Contemporary scientific and technological challenges raise ethical questions about the human person that cut across national and cultural boundaries. Issues including the moral status of early human life, the significance and use of genetic information, and end-of-life dilemmas, have generated scientific governance regimes varying from one country to the next. Some countries tend to adopt technological advances without much public debate. In others, controversy rages between scientists and their secular allies, on the one hand, and religious conservatives on the other. Indifference predominates in one case and polemics in the other.
The Informing Public Discourse project fosters public deliberation on science, ethics, and the human person through dialogue between Muslim and Catholic scholars, and with representatives of other religious traditions and secular perspectives. The goal of such dialogue is a more informed public debate but also the development of shared perspectives on the human person that can deepen public discourse and policy deliberation into the future, both nationally and internationally.
Under the initial leadership of Professor Thomas Banchoff (Georgetown University) and later of Professor Maura Ryan (University of Notre Dame), the Informing Public Discourse project has promoted a deeper intercultural and interreligious conversation on science and the human person designed to improve the quality of public discourse and policy controversy too often marked by either indifference or polarization. Now in its final stage, the project continues to bring Islamic scholars into conversation with Catholic thinkers and representatives of other traditions, religious and secular, around critical public issues.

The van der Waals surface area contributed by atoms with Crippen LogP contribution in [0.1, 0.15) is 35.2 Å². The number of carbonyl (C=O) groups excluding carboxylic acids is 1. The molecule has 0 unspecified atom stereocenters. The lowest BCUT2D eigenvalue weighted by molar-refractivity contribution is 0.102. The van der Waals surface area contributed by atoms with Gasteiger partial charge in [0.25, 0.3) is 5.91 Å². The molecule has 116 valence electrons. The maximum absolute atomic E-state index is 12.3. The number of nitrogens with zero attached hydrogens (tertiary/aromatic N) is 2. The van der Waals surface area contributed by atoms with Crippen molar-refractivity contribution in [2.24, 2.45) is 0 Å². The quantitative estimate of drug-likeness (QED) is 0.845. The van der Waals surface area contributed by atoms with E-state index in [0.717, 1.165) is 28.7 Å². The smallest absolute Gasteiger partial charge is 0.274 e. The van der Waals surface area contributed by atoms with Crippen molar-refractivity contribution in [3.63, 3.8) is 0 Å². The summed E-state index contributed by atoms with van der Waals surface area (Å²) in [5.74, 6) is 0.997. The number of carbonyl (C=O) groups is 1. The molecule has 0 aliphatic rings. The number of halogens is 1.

The Catholic Church is no stranger to such engagement. Since the late 19th century, popes and bishops have made public pronouncements on issues of biomedical ethics, including abortion, euthanasia, eugenics and, in the contemporary era, issues of artificial birth control and embryo and stem cell research. As in the case of Islam, however, the Catholic Church has been pressed to keep pace with scientific and technological advances.
Even while Church leaders have sought to clarify Catholic teaching on emerging issues – including cloning research, the deciphering of the human genome, and life-extension technologies – Catholic thinkers are already engaged in lively debates about those issues and their implications. Dialogue with Islamic scholars and with secular thinkers will help to orient the Church to new challenges posed by science and to both broaden and structure those debates.
Enriching the Global Ethical Debate
Dialogue within and across religious traditions and with secular, research, and medical communities on science and the human person will not achieve consensus. But it will help to define disagreements, improve the level of public discourse, and advance educational goals. The search for greater understanding between Islam, Catholicism and other traditions can help to enrich a more global ethical debate – an imperative in light of scientific and technological breakthroughs that touch humanity as a whole. Dialogue can also help define or even bridge differences with mainly secular scientific and bioethics communities, for whom human dignity and personhood are most often related to rationality and sentience rather than to any transcendent foundation.
“Breakthroughs in science and technology pose difficult ethical questions for national and international society,” Banchoff notes. “Governance decisions will inevitably favor some conceptions of the human person over others. It is in everyone’s interest that those decisions be informed by the very best thinking our traditions have to offer.”